2008:754 - Carrick-on-Shannon, Leitrim

NMI Burial Excavation Records

County: Leitrim Site name: Carrick-on-Shannon

Sites and Monuments Record No.: N/A Licence number: 07E0747

Author: Martin A. Timoney, Bóthar an Chorainn, Cloonagh, Keash, Ballymote, Co. Sligo.

Site type: Urban – various

ITM: E 594385m, N 799544m

Latitude, Longitude (decimal degrees): 53.945188, -8.085522

This small multi-part sewage collection, pipe-laying and rising water main development was constructed for Leitrim County Council in the townlands of Attifinlay, Ballynamony, Cloonsheebane, Drummagh, Keenaghan, Kilboderry, Lisnabrack and Townparks, Co. Leitrim, and Cloonskeeveen, Cortober and Drishoge, Co. Roscommon (see below No. 1030), all in or near Carrick-on-Shannon, Co. Leitrim. The development overall contract was for 4536m of ducting for sewer replacement, new sewer and rising main. The greater part of the trench opening was archaeologically uneventful, apart from the following discoveries, all of them without prior indication.

The Harbour, Quay Road, Townparks, Carrick-on-Shannon, 193722 299433

A face of the old quay wall was encountered just south-east of the Boating Clubhouse on The Harbour and a minor adjustment of the route allowed the pipeline to go under the kerbstone of the quay wall. Later the quay wall was again encountered 0.32m under the present road surface to the east of the middle of the clubhouse. Every effort was made to get under the stones but the levels for the sewage pipes would not allow the pipes to work under these stones. The stones were lifted and set to one side for possible reuse as seating in the adjacent public park, which is being enhanced at present. The two stones which were moved measured 1.3m by 0.6m by 0.31m and 1.07m by 0.61m by 0.31m. The tooled face to the water was sloped, making the base about 40mm wider than the top.

Examination of the first-edition OS map of Carrick-on-Shannon indicates that the revetment of the harbour quayside was 15m back from the present one, taking a curved route rather than the present shorter straight route; the townland boundary actually follows the old quay face.

Quay Road Carpark, Townparks, Carrick-on-Shannon, 193752 299344

A substantial 4.54m-long beam, 0.37m by 0.18m, was found in the parking area immediately upriver of Carrick-on-Shannon Bridge on the Leitrim side of the river. Dr Michael O’Connell, Department of Botany, NUIG, confirmed that it is oak. It was under and on the same line as a major ESB cable and so was probably in a secondary position in a trench. One end was damaged in the past, while the 0.35m-long split of the other end seems purposeful. There are what appear to be axe marks on one surface but otherwise there is no indication of shaping of the beam, except for a 40mm-wide notch towards one end. There were no other finds hereabouts.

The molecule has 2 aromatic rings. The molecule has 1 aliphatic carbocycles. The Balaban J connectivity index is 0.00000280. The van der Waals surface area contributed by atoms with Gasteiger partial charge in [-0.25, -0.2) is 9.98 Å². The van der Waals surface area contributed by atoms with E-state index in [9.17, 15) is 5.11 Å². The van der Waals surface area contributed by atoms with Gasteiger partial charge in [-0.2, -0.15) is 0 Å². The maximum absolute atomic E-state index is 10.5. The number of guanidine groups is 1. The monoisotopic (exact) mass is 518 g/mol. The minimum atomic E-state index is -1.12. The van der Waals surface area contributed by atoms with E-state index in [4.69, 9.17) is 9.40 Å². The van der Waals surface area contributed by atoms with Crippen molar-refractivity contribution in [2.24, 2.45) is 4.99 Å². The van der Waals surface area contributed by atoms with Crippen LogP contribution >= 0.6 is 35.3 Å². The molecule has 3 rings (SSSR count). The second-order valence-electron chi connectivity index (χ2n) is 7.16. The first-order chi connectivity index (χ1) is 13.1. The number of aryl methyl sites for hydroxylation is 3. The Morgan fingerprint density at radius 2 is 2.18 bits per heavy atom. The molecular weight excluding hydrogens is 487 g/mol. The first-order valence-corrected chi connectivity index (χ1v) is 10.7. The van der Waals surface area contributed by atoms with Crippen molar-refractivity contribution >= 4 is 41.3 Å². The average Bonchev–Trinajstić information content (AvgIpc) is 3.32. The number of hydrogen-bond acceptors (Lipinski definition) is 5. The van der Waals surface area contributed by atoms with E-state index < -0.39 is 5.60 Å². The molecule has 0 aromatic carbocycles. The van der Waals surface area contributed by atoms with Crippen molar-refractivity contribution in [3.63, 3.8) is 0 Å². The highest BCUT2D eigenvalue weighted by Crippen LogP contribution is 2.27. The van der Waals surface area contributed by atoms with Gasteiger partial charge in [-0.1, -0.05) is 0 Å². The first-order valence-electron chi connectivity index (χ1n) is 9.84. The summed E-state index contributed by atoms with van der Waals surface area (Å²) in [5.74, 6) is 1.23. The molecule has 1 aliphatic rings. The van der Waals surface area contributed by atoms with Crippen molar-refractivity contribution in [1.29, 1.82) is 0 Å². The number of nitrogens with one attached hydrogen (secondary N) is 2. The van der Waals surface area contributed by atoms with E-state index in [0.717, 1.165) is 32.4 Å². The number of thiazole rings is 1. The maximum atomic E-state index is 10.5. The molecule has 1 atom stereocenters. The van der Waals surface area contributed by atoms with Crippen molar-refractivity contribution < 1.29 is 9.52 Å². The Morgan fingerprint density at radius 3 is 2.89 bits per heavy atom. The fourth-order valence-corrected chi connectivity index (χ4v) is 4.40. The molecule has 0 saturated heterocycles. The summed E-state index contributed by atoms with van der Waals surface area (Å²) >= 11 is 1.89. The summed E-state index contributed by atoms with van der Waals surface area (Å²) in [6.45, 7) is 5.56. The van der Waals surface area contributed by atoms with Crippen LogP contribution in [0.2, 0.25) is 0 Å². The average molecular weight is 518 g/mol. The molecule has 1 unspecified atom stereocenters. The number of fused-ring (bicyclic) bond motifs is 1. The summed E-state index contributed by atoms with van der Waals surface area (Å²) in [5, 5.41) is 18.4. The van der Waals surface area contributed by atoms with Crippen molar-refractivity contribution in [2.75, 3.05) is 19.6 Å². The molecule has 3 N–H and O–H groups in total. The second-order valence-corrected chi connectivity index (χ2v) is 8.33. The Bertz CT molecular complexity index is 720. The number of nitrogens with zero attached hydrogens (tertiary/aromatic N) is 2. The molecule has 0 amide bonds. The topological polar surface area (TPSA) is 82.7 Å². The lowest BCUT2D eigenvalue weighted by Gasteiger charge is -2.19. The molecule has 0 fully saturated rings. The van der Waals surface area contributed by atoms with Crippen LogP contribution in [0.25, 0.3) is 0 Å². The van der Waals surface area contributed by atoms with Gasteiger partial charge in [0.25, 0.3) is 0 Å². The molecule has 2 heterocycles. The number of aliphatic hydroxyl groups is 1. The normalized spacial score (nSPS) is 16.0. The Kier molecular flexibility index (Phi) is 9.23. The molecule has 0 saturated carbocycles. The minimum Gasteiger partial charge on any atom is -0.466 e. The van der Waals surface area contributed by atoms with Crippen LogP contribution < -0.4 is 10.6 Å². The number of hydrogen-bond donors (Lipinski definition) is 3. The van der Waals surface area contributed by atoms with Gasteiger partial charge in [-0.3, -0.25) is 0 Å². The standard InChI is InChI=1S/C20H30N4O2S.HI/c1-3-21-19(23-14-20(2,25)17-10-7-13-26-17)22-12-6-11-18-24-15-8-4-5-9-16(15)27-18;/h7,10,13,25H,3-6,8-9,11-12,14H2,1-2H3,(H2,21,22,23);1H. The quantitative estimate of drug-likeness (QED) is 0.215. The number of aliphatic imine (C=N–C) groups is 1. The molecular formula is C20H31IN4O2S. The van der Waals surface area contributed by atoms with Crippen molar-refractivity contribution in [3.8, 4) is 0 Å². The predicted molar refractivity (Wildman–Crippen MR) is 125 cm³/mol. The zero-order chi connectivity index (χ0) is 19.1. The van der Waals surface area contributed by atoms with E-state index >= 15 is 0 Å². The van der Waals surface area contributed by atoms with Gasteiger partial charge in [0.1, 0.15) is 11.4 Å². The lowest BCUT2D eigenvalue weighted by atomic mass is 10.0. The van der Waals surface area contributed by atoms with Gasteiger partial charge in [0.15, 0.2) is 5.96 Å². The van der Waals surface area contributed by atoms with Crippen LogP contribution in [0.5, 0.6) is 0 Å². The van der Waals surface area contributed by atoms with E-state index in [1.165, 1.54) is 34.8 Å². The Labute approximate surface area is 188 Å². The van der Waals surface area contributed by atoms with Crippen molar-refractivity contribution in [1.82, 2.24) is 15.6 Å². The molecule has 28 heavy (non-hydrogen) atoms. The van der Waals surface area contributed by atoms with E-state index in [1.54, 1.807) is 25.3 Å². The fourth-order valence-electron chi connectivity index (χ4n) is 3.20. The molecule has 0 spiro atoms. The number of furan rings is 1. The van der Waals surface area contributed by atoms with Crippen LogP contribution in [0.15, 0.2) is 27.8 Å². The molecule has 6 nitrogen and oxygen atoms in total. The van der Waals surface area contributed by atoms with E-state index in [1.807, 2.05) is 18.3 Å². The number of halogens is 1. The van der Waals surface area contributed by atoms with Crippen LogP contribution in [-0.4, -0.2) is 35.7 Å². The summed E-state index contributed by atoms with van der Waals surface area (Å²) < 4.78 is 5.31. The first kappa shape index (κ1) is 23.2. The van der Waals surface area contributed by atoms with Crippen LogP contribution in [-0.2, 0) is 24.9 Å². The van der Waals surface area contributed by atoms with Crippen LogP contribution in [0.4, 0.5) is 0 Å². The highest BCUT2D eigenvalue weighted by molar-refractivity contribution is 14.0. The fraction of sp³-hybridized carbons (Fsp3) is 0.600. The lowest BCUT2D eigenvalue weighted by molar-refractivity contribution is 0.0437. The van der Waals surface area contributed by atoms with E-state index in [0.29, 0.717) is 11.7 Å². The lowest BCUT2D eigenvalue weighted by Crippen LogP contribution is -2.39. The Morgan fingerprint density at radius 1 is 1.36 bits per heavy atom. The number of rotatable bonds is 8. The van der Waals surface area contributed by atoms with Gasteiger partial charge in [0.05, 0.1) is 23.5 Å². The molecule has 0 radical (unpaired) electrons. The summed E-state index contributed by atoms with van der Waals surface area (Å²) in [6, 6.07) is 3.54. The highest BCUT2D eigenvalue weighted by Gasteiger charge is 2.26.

The beam, sample Q11108, was dendrochronologically dated by Mr David Brown at Queen’s University, Belfast. The measured 87 annual growth rings, running from the centre or pith of the tree, date from ad 1501 to ad 1587. They do not reach the heartwood/sapwood boundary and it is possible that many heartwood rings are missing, due to the heavy wood working of the beam. The calculated estimated felling date range for the tree will be after ad 1619. This is calculated by adding the Belfast sapwood estimate of 3269 years from the date of the last measured ring. Mr Brown suggests that the likely felling date for the tree, considering there is an unknown number of missing heartwood rings, would have been in the second half of the 17th century, most probably after ad 1660.

We know of three successive bridges across the Shannon at Carrick-on-Shannon. The present bridge dating to 1845–1846 succeeded an eleven-arched stone bridge built in 1718 under the direction of Glover, a Scottish engineer; the 1718 bridge replaced a wooden structure built by 1683. The substantial beam may be from the wooden bridge built by ad 1683 or may perhaps be a constructional beam from the ad 1718 bridge.

Bypass Road, Townparks, Carrick-on-Shannon, 193815 299325

The town of Carrick-on-Shannon was established by James I about 1611, although there was an earlier O’Rourke castle. A section pipeline close to the scant remnants of a castle here was along that of an earlier trench. At 0.35m below the present road surface a 0.35m thick layer of white mortar was exposed for a length of 9m on both sides of the trench. A large lump of mortar measuring 0.56m by 0.53m by 0.2m had been dug up by the previous trench diggers and had been put back in the trench. As the material in the lump of mortar and that in the layer look to be identical and they come from contexts beside the ?17th-century military castle, it can be assumed that both should be associated with that castle. There were no other finds in the disturbed material in this trench.